Narrator: Jesse Bernstein, Paula Christensen
Series: Newsflesh #1
Published by Hachette Audio on May 1st, 2010
Genres: Adult, Horror, Thriller, Zombies
Length: 15 hrs and 10 mins
The year was 2014. We had cured cancer. We had beaten the common cold. But in doing so we created something new, something terrible that no one could stop.
The infection spread, virus blocks taking over bodies and minds with one, unstoppable command: FEED. Now, twenty years after the Rising, bloggers Georgia and Shaun Mason are on the trail of the biggest story of their lives - the dark conspiracy behind the infected.
The truth will get out, even if it kills them.
I’ll be the first to admit that zombies are just not my thing. But Feed came into my life when Christina gifted me the box set with the promise that the blogging/politics/Newsroom-like aspects would probably win me over. And, well, they DID. Feed is an incredibly intriguing and realistic political thriller involving a zombie outbreak. Though it’s lengthy, there’s so much to love. I didn’t even have any nightmares! Winning on all fronts!
First off, I should note that this review is of the audiobook, which I purchased after running out of time to finish the book in print. But the audiobook is fantastic. The narrator, Paula Christensen, captures George’s voice perfectly, and keeps the story going at exactly the right pace. Jesse Bernstein narrates the male POV parts/blog posts, and he is the perfect Shaun. I was sucked into this audiobook from the very start and didn’t lose track even once. It made the heartbreaking points of the novel EVEN more emotional. I highly recommend it to all audiobook fans!
But okay, Feed follows George and Shaun, a sister and brother pair of bloggers who are living in the post-Rising United States. I didn’t really know what I was getting into, because this is my first zombie book, but woah. The world building is frighteningly realistic. The zombies actually came about through a virus that was an accidental mutation of what should have been the cure to the common cold. All humans have some form of the virus, but they need to be triggered to reawaken as zombies through Amplification, which comes either by coming into contact with live strains of the virus (i.e. by a zombie bite or even just zombie blood spatter) or dying. In all the details, you can tell that Mira Grant did her research. The medical stuff was easy to understand and easy to imagine, the public reactions to the Rising were careful and realistic. But at the same time, life goes on in this nation. They improvise and reinforce security in as many cities and neighborhoods as possible, checking scrupulously with blood tests for any signs of infection. I was amazed by all the details and realism.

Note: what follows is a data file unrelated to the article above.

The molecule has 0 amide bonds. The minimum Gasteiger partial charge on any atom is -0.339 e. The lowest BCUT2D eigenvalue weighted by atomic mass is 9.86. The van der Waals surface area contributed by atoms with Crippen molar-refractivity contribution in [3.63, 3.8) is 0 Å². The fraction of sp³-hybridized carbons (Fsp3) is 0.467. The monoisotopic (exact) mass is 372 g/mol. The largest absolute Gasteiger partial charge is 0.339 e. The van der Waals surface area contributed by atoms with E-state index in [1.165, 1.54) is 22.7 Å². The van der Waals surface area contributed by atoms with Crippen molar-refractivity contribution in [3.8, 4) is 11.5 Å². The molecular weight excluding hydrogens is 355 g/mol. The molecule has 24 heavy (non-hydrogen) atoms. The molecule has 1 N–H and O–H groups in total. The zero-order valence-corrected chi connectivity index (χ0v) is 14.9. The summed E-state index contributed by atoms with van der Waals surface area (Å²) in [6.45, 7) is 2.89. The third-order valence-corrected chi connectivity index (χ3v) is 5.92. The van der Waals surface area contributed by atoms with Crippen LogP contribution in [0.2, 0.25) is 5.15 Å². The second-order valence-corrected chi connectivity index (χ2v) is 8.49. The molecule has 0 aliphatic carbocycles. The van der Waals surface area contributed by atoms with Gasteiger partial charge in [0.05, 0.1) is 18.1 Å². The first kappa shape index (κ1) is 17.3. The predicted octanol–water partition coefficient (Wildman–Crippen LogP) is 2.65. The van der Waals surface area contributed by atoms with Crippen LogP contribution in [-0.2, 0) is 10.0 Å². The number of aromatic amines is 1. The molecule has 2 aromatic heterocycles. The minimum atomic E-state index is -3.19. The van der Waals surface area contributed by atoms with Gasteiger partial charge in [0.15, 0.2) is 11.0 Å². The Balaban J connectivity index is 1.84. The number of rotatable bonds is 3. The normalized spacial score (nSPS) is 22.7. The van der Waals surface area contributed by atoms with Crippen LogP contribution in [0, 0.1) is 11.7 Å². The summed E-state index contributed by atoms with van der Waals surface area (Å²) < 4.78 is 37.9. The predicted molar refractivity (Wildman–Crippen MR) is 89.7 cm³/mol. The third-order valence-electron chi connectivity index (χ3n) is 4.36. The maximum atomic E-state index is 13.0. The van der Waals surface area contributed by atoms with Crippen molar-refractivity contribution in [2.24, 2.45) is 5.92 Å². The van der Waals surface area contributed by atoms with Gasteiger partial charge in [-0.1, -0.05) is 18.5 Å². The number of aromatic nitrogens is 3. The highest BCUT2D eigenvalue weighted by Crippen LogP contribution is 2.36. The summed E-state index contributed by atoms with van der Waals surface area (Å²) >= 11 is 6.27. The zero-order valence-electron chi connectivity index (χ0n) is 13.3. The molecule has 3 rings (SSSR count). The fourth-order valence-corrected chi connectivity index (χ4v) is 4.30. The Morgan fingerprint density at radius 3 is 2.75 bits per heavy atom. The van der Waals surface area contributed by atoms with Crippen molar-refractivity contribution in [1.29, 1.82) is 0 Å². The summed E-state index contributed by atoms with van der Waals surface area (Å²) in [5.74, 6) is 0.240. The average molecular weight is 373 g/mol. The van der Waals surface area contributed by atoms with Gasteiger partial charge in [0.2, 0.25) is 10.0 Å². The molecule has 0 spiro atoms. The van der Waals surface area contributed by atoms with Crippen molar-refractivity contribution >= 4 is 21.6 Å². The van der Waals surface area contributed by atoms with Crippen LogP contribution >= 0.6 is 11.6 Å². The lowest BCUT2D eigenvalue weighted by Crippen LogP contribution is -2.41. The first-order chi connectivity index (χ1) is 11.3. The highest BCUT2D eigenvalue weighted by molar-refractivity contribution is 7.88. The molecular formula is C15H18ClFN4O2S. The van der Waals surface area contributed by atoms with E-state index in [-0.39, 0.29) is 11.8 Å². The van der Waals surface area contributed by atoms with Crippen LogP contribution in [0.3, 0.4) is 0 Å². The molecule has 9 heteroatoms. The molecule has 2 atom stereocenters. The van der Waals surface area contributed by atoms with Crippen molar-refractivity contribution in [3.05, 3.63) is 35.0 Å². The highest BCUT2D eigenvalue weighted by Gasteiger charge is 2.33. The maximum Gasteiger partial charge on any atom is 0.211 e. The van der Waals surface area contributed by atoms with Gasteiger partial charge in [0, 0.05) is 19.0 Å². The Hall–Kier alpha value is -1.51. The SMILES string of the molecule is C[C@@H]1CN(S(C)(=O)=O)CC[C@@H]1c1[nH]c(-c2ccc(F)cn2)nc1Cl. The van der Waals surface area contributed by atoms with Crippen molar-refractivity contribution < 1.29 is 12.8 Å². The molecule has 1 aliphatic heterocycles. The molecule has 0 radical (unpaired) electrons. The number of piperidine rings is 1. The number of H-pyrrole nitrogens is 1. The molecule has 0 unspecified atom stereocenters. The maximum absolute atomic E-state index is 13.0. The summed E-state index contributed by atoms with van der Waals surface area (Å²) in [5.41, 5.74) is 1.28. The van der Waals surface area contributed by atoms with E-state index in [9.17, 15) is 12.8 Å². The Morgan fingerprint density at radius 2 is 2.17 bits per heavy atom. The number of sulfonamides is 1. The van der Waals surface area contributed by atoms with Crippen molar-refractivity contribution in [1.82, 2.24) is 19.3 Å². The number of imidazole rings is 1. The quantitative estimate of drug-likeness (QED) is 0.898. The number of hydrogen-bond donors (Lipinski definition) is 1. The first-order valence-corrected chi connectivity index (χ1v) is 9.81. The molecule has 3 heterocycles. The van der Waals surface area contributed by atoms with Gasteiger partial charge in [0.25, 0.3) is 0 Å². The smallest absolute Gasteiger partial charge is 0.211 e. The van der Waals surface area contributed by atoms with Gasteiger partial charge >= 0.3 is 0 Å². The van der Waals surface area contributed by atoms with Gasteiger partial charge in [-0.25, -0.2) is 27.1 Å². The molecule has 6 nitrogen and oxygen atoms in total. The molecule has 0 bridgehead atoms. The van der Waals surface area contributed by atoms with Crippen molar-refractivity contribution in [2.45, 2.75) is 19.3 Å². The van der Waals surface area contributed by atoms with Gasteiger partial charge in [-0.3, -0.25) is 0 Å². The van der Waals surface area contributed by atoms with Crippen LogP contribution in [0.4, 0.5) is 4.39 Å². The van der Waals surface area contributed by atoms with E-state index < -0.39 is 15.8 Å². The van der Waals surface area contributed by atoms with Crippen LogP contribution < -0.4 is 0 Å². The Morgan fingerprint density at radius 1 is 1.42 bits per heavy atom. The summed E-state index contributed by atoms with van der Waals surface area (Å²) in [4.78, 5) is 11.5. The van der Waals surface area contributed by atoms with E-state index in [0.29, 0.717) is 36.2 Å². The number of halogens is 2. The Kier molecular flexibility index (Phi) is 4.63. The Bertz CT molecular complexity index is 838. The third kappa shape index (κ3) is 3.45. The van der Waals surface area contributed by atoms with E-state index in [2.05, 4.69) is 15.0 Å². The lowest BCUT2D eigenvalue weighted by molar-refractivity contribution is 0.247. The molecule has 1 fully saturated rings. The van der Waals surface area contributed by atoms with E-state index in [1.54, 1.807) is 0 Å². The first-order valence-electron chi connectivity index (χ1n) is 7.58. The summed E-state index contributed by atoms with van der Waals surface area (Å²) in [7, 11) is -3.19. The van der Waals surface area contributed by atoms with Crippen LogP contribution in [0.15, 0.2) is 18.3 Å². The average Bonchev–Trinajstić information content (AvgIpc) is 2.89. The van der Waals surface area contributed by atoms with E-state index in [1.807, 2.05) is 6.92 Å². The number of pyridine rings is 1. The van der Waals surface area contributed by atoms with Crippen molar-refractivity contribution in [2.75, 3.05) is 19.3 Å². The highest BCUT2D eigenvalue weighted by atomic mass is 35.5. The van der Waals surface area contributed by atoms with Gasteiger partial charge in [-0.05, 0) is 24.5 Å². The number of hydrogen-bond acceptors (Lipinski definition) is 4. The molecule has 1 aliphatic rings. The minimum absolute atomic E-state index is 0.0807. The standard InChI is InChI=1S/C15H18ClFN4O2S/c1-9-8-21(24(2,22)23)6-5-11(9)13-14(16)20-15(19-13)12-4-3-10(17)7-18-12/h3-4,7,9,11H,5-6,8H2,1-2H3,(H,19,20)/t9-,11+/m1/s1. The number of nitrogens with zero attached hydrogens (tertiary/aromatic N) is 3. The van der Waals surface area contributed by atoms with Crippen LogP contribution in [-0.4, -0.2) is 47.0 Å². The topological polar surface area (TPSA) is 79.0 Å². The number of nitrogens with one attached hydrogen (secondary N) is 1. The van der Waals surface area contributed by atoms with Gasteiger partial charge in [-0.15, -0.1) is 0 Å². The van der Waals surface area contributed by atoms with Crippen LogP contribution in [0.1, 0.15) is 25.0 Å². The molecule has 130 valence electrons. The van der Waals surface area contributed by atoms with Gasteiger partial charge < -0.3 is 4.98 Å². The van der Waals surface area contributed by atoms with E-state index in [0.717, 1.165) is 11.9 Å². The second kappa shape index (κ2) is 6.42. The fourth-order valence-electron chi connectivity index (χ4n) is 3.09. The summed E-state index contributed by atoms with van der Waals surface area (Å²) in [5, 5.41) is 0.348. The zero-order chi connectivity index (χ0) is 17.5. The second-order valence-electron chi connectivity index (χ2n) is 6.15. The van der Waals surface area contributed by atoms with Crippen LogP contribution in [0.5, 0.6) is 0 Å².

George and Shaun are bloggers, which is an immediate win. They are very different though. Bloggers in this world are divided in more or less three types: Newsies (like George, who, like their name implies, cover the factual news), Irwins (like Shaun, who go for the more sensational action-based news), and Fictionals (like Buffy, their partner, who create stories and poetry about the zombie outbreak). But the team quickly gets swept up in the presidential campaign of Republican Senator Peter Ryman. So there’s a lot of political scheming as well, including some mystery and sleuthing, in addition to discussions about journalistic ethics and integrity. All that Christina told me about the comparisons to The Newsroom, my favorite TV show ever, was on point. This is way different than what I usually read, but the discussions about politics and journalistic integrity are fascinating to me.
Now, hows about those zombies? Yeah, they are scary. But it’s not excessively bloody or gory. It’s not like they’re fighting them every page of the 600 page book anyway. There are some encounters, which gave me some chills, but there were no nightmares involved. I was more scared for the characters than I was scared of the zombies, so for me, this was perfect. And the mystery/conspiracy that comes with them is pitch perfect. The plot thickens. And thickens. And thickens.
And I gotta give extra praise to the bond between George and Shaun. I think they probably have the best sibling relationship that I’ve ever read. Through everything, including George’s retinal Kellis-Amberlee, Shaun’s recklessness, the utter hypocrisy of their parents, and the frightening messes they get into, those two always stand by each other. The feels. The sibling feeeeeeels. They’re such different characters but they complement each other so well and I just love it.
The ending was just WOAH. WHAT EVEN. Talk about one of the biggest plot twists EVER. And it was heartbreaking – SO EMOTIONAL. I almost had tears in my eyes as my whole body tensed up in pure agony. Mira Grant sure knows how to keep you on the edge of your seat. However, ultimately plot-wise I was a tiny bit let down at the very end because so little about this government conspiracy was figured out. View Spoiler »It was obvious to me from the start that Tate would be involved, so that didn’t shock me, and for the rest they didn’t really discover much. Was that worth dying for? « Hide Spoiler I dunno. It felt like we didn’t get that far in uncovering what’s really going on. I guess that’s what the rest of the series is for, but I suppose I expected a bit more from a 600 page monster of a book.